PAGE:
Ancestry.com is the world’s largest online family history resource, with approximately 1.7 million paying subscribers around the world as of December 31, 2011. We have been a leader in the family history market for over 20 years and have helped pioneer the market for online family history research. We believe that most people have a fundamental desire to understand who they are and from where they came, and that anyone interested in discovering, preserving and sharing their family history is a potential user of Ancestry.com. We strive to make our service valuable to individuals ranging from the most committed family historians to those taking their first steps towards satisfying their curiosity about their family stories.

The foundation of our service is an extensive collection of over 8 billion historical records that we have digitized, indexed and put online over the past 15 years. Our subscribers use our proprietary Web-based services and content collection to research their family histories, build their family trees, collaborate with other subscribers, upload their own records and publish and share their stories. We believe we provide ongoing value to our subscribers by regularly adding new historical content, enhancing our Web-based services and platforms with new tools and features and enabling greater collaboration among our users through the growth of our global community.

On U.S. Ancestry.com, we currently offer to new subscribers two subscription packages, U.S. Discovery and World Explorer, formerly U.S. Deluxe and World Deluxe, respectively, for either a monthly or semi-annual duration. Previously, we also offered new subscribers quarterly and annual subscription durations. We charge each subscriber for their subscription at the commencement of their subscription period and at each renewal date. Subscriptions automatically renew into the existing package and duration selected, unless cancelled. At December 31, 2011, the majority of our subscribers had annual subscription durations. The largely annual commitments of our subscribers have enhanced our near-term visibility on our revenues, which we believe has enabled us to more effectively manage the growth of our business and provide working capital benefits.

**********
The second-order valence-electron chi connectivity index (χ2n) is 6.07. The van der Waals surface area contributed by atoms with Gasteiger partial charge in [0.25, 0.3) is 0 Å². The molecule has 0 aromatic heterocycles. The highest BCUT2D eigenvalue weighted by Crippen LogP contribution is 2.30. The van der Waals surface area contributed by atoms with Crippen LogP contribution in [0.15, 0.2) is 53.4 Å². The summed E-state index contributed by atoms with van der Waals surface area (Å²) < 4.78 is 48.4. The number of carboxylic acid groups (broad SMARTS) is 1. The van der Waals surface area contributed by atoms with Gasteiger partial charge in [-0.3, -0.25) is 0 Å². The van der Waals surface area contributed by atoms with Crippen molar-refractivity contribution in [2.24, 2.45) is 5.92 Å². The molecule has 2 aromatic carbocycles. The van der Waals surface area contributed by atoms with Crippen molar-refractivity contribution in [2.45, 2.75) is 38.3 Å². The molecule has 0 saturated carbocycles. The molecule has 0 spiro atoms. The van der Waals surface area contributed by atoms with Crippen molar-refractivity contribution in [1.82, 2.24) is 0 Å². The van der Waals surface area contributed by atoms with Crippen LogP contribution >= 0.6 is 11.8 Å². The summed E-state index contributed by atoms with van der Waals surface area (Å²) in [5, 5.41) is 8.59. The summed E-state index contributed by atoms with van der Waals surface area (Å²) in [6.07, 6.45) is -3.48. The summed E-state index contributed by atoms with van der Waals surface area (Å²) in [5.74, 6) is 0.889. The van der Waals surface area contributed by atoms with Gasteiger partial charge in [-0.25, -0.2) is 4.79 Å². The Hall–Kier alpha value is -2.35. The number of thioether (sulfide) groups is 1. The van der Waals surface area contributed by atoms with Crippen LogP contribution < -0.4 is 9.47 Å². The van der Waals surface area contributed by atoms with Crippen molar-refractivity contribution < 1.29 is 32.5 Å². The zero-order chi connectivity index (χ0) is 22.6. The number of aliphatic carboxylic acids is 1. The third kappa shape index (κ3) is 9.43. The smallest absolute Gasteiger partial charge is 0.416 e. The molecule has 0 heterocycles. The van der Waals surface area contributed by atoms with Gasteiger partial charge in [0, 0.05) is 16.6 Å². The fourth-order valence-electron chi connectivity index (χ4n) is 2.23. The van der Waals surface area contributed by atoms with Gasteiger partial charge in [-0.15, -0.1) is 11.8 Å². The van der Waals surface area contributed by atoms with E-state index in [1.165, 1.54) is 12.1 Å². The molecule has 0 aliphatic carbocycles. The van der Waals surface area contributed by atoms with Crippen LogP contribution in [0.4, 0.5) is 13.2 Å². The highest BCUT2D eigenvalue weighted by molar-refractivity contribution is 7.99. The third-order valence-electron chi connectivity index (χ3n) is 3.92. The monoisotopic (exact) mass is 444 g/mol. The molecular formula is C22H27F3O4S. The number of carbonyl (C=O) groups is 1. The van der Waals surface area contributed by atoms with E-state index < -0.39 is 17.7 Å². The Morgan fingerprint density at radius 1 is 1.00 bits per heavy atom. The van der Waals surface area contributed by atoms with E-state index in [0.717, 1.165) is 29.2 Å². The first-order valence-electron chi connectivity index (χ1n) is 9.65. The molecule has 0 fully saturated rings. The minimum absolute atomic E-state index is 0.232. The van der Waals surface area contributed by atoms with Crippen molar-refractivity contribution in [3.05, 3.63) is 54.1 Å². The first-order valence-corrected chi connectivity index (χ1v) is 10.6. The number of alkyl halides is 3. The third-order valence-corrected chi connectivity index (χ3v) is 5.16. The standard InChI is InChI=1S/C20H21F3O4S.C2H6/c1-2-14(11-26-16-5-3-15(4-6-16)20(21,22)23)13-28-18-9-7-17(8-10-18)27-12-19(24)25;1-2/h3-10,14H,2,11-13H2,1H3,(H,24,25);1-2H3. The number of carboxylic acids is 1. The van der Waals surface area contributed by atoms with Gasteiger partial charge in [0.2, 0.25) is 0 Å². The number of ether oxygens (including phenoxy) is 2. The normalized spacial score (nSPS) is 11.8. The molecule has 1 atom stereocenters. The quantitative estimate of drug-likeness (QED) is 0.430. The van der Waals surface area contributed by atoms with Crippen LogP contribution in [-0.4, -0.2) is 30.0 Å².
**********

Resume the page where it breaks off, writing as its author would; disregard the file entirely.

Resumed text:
Our goal is to remain the leading online resource for family history and to grow our worldwide subscriber base by offering a superior value proposition to anyone interested in learning more about their family history. Our plan to achieve long-term and sustainable growth is to serve our loyal base of existing subscribers, to attract new subscribers and to invest in new service offerings and technologies.

We believe our previous investments in technology and content have provided a foundation for a scalable business model. We have devoted and expect to continue to devote substantial resources and funds to improve our Web-based services and technology. We also expect to continue to acquire new and relevant content and to expand awareness of our brand and category through marketing.

Recent Developments

Product and Pricing Test Programs

Beginning in September 2011, we expanded our ongoing product and price testing activities to include most of our U.S. Ancestry.com prospective users. Toward the end of the fourth quarter of 2011 we introduced updated pricing and packaging offerings. We believe these updated offerings will be more effective at guiding consumers from monthly to longer-term packages, which we believe is a more beneficial way for consumers to experience our service. We expect that we will continue to test pricing and packaging over time.

 

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Share Repurchases